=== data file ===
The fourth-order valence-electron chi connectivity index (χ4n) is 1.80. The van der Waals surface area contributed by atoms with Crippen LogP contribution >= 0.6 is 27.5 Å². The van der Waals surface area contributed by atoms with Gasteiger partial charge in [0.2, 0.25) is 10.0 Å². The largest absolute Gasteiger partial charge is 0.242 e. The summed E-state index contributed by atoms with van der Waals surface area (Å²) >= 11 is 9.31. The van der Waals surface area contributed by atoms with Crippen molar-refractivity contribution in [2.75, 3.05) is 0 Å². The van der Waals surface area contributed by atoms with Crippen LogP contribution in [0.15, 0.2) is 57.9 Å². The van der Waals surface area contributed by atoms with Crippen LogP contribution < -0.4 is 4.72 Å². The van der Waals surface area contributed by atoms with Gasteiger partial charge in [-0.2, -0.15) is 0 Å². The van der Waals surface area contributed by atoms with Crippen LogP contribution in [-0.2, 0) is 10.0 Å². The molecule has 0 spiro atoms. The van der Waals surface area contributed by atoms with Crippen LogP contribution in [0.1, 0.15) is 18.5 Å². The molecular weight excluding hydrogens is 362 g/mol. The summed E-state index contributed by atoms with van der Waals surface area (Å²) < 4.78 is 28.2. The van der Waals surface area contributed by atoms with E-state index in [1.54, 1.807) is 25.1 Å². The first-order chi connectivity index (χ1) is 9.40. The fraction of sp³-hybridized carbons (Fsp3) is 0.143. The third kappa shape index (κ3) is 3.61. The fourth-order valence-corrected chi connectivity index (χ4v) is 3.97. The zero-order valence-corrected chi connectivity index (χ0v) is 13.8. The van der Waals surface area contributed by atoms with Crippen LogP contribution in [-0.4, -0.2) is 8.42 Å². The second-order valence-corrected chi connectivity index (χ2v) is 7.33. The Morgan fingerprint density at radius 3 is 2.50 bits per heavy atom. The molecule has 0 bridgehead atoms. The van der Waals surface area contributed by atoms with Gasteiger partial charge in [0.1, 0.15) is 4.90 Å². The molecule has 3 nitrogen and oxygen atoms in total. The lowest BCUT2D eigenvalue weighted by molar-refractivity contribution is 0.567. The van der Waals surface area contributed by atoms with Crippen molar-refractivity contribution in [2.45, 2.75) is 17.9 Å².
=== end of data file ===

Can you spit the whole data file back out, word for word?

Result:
The fourth-order valence-electron chi connectivity index (χ4n) is 1.80. The van der Waals surface area contributed by atoms with Crippen LogP contribution >= 0.6 is 27.5 Å². The van der Waals surface area contributed by atoms with Gasteiger partial charge in [0.2, 0.25) is 10.0 Å². The largest absolute Gasteiger partial charge is 0.242 e. The summed E-state index contributed by atoms with van der Waals surface area (Å²) >= 11 is 9.31. The van der Waals surface area contributed by atoms with Crippen molar-refractivity contribution in [2.75, 3.05) is 0 Å². The van der Waals surface area contributed by atoms with Crippen LogP contribution in [0.15, 0.2) is 57.9 Å². The van der Waals surface area contributed by atoms with Crippen LogP contribution < -0.4 is 4.72 Å². The van der Waals surface area contributed by atoms with Gasteiger partial charge in [-0.2, -0.15) is 0 Å². The van der Waals surface area contributed by atoms with Crippen LogP contribution in [-0.2, 0) is 10.0 Å². The molecule has 0 spiro atoms. The van der Waals surface area contributed by atoms with Crippen LogP contribution in [0.1, 0.15) is 18.5 Å². The molecular weight excluding hydrogens is 362 g/mol. The summed E-state index contributed by atoms with van der Waals surface area (Å²) < 4.78 is 28.2. The van der Waals surface area contributed by atoms with E-state index in [1.54, 1.807) is 25.1 Å². The first-order chi connectivity index (χ1) is 9.40. The fraction of sp³-hybridized carbons (Fsp3) is 0.143. The third kappa shape index (κ3) is 3.61. The fourth-order valence-corrected chi connectivity index (χ4v) is 3.97. The zero-order valence-corrected chi connectivity index (χ0v) is 13.8. The van der Waals surface area contributed by atoms with Crippen LogP contribution in [-0.4, -0.2) is 8.42 Å². The second-order valence-corrected chi connectivity index (χ2v) is 7.33. The Morgan fingerprint density at radius 3 is 2.50 bits per heavy atom. The molecule has 0 bridgehead atoms. The van der Waals surface area contributed by atoms with Gasteiger partial charge in [0.1, 0.15) is 4.90 Å². The molecule has 3 nitrogen and oxygen atoms in total. The lowest BCUT2D eigenvalue weighted by molar-refractivity contribution is 0.567. The van der Waals surface area contributed by atoms with Crippen molar-refractivity contribution in [2.45, 2.75) is 17.9 Å².